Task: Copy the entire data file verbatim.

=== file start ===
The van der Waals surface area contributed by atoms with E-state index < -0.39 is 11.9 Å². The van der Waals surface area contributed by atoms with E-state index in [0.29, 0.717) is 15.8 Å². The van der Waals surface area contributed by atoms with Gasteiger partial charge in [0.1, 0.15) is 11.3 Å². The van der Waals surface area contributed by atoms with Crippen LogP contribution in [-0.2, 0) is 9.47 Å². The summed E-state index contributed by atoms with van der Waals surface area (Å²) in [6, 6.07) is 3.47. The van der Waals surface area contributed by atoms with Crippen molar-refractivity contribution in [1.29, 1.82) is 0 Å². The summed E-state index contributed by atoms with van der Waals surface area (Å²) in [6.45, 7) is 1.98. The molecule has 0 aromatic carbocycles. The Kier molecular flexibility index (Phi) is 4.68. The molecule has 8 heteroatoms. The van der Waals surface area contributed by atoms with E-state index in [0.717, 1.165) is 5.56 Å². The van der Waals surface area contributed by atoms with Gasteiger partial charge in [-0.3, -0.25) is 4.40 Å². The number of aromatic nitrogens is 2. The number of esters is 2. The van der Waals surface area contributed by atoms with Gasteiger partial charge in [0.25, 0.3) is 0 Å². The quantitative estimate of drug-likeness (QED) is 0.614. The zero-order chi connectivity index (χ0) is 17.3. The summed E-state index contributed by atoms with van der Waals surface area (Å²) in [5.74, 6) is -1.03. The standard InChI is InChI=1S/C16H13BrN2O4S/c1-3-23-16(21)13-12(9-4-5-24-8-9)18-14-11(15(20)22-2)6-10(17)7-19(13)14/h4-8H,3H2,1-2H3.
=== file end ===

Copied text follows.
The van der Waals surface area contributed by atoms with E-state index < -0.39 is 11.9 Å². The van der Waals surface area contributed by atoms with E-state index in [0.29, 0.717) is 15.8 Å². The van der Waals surface area contributed by atoms with Gasteiger partial charge in [0.1, 0.15) is 11.3 Å². The van der Waals surface area contributed by atoms with Crippen LogP contribution in [-0.2, 0) is 9.47 Å². The summed E-state index contributed by atoms with van der Waals surface area (Å²) in [6, 6.07) is 3.47. The van der Waals surface area contributed by atoms with Crippen molar-refractivity contribution in [1.29, 1.82) is 0 Å². The summed E-state index contributed by atoms with van der Waals surface area (Å²) in [6.45, 7) is 1.98. The molecule has 0 aromatic carbocycles. The Kier molecular flexibility index (Phi) is 4.68. The molecule has 8 heteroatoms. The van der Waals surface area contributed by atoms with E-state index in [0.717, 1.165) is 5.56 Å². The van der Waals surface area contributed by atoms with Gasteiger partial charge in [-0.3, -0.25) is 4.40 Å². The number of aromatic nitrogens is 2. The number of esters is 2. The van der Waals surface area contributed by atoms with Gasteiger partial charge in [0.25, 0.3) is 0 Å². The quantitative estimate of drug-likeness (QED) is 0.614. The zero-order chi connectivity index (χ0) is 17.3. The summed E-state index contributed by atoms with van der Waals surface area (Å²) in [5.74, 6) is -1.03. The standard InChI is InChI=1S/C16H13BrN2O4S/c1-3-23-16(21)13-12(9-4-5-24-8-9)18-14-11(15(20)22-2)6-10(17)7-19(13)14/h4-8H,3H2,1-2H3.